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Fitzgerald v. Finnan

United States District Court, S.D. Indiana, Terre Haute Division

November 30, 2017

ALAN FINNAN Individually and Officially, DASHAUN ZATECKY Individually and Officially, Defendants.


          Hon. William T. Lawrence, Judge

         I. Motion for Leave to Proceed In Forma Pauperis

         Plaintiff Matthew Fitzgerald's motion for leave to proceed in forma pauperis, Dkt. No. 3, is granted. The assessment of even an initial partial filing fee is not feasible at this time. Notwithstanding the foregoing ruling, plaintiff owes the filing fee. “All [28 U.S.C.] § 1915 has ever done is excuse pre-payment of the docket fees; a litigant remains liable for them, and for other costs, although poverty may make collection impossible.” Abdul-Wadood v. Nathan, 91 F.3d 1023, 1025 (7th Cir. 1996). A collection order may be issued to collect the filing fee in installments.

         II. Screening of the Complaint

         A. Legal Standard

         Because Mr. Fitzgerald is a prisoner, his complaint is subject to the screening requirements of 28 U.S.C. § 1915A. This statute directs that the court shall dismiss a complaint or any claim within a complaint which “(1) is frivolous, malicious, or fails to state a claim upon which relief may be granted; or (2) seeks monetary relief from a defendant who is immune from such relief.” Id. To satisfy the notice-pleading standard of Rule 8 of the Federal Rules of Civil Procedure, a complaint must provide a “short and plain statement of the claim showing that the pleader is entitled to relief, ” which is sufficient to provide the defendant with “fair notice” of the claim and its basis. Erickson v. Pardus, 551 U.S. 89, 93 (2007) (per curiam) (citing Bell Atl. Corp. v. Twombly, 550 U.S. 544, 555 (2007) and quoting Fed.R.Civ.P. 8(a)(2)); see also Wade v. Hopper, 993 F.2d 1246, 1249 (7th Cir. 1993) (noting that the main purpose of Rule 8 is rooted in fair notice: a complaint “must be presented with intelligibility sufficient for a court or opposing party to understand whether a valid claim is alleged and if so what it is.”) (quotation omitted)). The complaint “must actually suggest that the plaintiff has a right to relief, by providing allegations that raise a right to relief above the speculative level.” Windy City Metal Fabricators & Supply, Inc. v. CIT Tech. Fin. Servs., 536 F.3d 663, 668 (7th Cir. 2008) (quoting Tamayo v. Blagojevich, 526 F.3d 1074, 1084 (7th Cir. 2008)). The Court construes pro se pleadings liberally, and holds pro se pleadings to less stringent standards than formal pleadings drafted by lawyers. Obriecht v. Raemisch, 517 F.3d 489, 491 n.2 (7th Cir. 2008).

         B. The Complaint

         The Court accepts, for purposes of screening, all well-plead facts as true. The following facts are found in the complaint.

         Almost ten years ago Mr. Fitzgerald was an inmate at the Pendleton Correctional Facility (also referred to as the Indiana State Reformatory) when on January 24, 2008, he was given a work assignment in sanitation. About two weeks later, on February 9, 2008, Mr. Fitzgerald was moved to a pre-segregation unit on instructions from the Internal Affairs department of the facility. On April 10, 2008, a disciplinary hearing board found Mr. Fitzgerald guilty of rioting, a violation of the Adult Disciplinary Code section A-103, and stripped him of his work assignment. He was subsequently moved to a disciplinary segregation unit where he spent 361 days. Although his administrative appeals had been denied, Mr. Fitzgerald's sanctions were eventually dismissed on February 26, 2010, during the pendency of his federal habeas corpus petition.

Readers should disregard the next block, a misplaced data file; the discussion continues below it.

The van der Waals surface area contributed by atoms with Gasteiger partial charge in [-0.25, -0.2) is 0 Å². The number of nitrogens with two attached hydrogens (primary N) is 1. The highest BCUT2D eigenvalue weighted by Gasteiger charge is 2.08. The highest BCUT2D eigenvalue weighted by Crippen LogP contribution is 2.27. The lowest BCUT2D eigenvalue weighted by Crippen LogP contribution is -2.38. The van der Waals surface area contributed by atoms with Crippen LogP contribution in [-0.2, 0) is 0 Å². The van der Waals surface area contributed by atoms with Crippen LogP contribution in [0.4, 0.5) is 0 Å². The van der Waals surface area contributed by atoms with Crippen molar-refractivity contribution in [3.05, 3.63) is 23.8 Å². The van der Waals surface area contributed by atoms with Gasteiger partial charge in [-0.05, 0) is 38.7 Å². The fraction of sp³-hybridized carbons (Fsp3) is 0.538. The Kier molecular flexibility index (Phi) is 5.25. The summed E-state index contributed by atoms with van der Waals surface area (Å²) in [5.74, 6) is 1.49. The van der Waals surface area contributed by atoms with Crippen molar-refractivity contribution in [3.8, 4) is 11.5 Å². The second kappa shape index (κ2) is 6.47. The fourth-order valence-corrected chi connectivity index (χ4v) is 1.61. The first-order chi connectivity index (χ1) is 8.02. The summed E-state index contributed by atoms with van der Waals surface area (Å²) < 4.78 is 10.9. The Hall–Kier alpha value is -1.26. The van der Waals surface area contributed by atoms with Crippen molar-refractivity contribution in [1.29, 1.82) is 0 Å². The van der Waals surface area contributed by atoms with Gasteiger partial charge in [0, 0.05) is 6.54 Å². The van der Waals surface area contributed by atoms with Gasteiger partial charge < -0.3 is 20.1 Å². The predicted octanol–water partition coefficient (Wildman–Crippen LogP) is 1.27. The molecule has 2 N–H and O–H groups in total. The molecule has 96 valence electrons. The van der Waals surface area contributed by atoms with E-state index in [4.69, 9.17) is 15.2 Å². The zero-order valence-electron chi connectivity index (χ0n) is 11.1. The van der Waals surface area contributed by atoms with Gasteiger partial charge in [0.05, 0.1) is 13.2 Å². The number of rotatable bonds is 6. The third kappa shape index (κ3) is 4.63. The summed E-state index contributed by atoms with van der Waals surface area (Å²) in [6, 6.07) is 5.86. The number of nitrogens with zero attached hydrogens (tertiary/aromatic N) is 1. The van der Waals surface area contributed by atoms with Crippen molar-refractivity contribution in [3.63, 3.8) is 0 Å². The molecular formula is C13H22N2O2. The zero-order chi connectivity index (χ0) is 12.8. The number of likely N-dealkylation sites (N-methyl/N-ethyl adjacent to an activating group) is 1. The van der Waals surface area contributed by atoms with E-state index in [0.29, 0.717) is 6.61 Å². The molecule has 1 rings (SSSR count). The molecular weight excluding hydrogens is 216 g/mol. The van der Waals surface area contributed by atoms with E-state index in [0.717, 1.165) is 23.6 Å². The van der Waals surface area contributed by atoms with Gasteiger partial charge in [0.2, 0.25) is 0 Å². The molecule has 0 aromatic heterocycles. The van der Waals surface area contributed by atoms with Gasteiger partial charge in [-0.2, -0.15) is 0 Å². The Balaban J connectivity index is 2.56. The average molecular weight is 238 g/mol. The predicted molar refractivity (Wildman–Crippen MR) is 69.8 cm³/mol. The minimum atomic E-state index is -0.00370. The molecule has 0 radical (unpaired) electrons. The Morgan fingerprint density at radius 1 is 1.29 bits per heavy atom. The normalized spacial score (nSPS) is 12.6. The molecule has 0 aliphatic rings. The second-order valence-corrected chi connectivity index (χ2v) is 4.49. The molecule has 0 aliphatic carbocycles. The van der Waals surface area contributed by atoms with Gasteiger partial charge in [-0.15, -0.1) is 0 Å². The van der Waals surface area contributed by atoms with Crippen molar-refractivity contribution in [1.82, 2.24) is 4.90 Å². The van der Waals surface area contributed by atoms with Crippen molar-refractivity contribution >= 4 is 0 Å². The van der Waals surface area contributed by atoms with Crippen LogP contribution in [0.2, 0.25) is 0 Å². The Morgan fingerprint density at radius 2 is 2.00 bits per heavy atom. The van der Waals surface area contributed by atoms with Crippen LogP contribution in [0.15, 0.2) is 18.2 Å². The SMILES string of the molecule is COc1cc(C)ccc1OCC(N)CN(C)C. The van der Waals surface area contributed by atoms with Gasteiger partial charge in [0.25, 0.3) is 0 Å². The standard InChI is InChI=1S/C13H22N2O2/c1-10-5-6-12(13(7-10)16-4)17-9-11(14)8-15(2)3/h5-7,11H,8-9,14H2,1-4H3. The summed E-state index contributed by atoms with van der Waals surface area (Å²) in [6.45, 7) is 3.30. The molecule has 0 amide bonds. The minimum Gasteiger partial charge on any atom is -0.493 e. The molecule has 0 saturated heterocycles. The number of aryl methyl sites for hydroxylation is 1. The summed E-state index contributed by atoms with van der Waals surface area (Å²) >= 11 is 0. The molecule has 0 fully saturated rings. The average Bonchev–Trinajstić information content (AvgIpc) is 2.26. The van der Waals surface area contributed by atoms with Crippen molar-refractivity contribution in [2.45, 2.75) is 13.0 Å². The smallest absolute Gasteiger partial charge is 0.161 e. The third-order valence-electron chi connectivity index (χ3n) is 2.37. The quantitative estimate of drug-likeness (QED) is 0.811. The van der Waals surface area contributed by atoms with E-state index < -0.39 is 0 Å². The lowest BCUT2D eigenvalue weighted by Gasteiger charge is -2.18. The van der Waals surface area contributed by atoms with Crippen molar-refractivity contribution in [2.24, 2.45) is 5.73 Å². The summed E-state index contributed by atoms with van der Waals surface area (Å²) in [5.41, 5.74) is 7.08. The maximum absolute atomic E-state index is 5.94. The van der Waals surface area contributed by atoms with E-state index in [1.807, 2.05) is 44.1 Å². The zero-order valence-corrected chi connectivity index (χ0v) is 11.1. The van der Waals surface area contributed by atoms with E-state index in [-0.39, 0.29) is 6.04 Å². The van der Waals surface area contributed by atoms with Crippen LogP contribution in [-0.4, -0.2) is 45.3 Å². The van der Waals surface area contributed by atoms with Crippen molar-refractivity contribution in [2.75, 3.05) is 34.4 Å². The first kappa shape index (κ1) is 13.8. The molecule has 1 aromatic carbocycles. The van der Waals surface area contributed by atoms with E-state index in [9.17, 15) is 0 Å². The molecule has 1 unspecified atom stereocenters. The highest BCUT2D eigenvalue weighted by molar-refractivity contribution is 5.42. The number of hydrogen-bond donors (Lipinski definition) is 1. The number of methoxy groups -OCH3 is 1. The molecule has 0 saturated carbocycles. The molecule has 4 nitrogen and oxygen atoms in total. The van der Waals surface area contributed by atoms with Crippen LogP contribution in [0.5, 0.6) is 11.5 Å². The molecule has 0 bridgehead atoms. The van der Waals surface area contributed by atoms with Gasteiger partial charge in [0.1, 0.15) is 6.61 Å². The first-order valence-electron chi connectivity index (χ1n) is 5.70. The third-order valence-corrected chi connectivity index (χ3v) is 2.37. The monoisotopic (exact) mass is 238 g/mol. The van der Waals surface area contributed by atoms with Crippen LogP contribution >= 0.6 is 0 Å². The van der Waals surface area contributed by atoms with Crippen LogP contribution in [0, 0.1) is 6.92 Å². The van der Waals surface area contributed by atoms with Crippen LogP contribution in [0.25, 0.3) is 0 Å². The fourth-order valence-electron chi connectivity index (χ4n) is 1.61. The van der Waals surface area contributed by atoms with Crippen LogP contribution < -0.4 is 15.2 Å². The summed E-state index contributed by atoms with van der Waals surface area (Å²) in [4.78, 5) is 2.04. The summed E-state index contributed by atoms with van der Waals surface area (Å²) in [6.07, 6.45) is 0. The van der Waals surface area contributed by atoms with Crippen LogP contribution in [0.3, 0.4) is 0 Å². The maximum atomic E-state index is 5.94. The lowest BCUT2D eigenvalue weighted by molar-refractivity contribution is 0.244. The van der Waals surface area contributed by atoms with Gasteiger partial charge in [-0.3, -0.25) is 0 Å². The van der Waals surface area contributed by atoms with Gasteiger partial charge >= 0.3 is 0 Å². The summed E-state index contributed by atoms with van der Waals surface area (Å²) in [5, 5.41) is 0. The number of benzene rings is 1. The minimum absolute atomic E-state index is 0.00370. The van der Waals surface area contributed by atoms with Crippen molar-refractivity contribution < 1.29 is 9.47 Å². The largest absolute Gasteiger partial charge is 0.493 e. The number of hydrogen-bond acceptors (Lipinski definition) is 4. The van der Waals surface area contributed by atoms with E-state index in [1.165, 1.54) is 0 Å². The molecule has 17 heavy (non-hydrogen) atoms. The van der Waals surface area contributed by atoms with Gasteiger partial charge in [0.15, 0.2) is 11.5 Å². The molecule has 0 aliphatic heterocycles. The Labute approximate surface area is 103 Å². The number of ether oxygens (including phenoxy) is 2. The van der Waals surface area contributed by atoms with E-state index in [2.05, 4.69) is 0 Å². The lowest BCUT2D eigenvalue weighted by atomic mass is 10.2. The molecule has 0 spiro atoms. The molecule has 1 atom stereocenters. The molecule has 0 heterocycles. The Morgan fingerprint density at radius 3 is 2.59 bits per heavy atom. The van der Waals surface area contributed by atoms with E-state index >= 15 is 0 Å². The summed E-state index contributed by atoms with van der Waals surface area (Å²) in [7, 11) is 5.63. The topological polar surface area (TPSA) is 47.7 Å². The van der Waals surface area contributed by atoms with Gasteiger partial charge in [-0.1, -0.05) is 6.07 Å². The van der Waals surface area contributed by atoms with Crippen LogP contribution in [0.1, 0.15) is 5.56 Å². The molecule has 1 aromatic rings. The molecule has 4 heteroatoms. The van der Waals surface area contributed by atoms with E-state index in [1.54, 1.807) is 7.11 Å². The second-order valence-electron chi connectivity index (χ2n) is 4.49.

Seven years later, sometime in 2017, Mr. Fitzgerald “became aware of his rights to freedom of wrongful confinement and right to reimbursement of lost wages” and started attempts to recover the wages lost when he was removed from his sanitation job. He wrote to the current Warden of the facility, defendant Dashaun Zatecky, seeking the lost wages, but Zatecky never responded. Mr. Fitzgerald then commenced this action pursuant to 42 U.S.C. § 1983, asserting numerous claims against Zatecky as well as Alan Finnan, the Superintendent of the Pendleton Correctional Facility at the time Mr. Fitzgerald lost his sanitation job.

         Mr. Fitzgerald lists ten claims for relief, all occurring in 2008 or 2009, with one exception to be discussed below. Most of the “claims” are actually assertions of fact. A prayer for punitive damages is asserted that adds allegations of severe emotional distress, hopelessness, depression, anxiety, and anger. Mr. Fitzgerald seeks $36, 100 in punitive damages for being wrongfully confined for 361 days, and compensatory damages of $1, 200 for lost wages.

         C. Discussion

         Mr. Fitzgerald's complaint is construed as brought pursuant to 42 U.S.C. § 1983. To state a claim under Section 1983, a plaintiff must allege the violation of a right secured by the Constitution or laws of the United States and must show that the alleged deprivation was committed by a person acting under color of state law. West v. Atkins, 487 U.S. 42, 48 (1988). Suits under Section 1983 use the statute of limitations and tolling rules that states employ for personal-injury claims. In Indiana, the applicable statute of limitations period is two years. See Richards v. Mitcheff, 696 F.3d 635, 637 (7th Cir. 2012); Ind. Code § 34-11-2-4.

         Without deciding whether any of the claims asserted by Mr. Fitzgerald are viable federal civil rights claims - except one discussed below - everything he pleads occurred in 2008 or 2009. That ...

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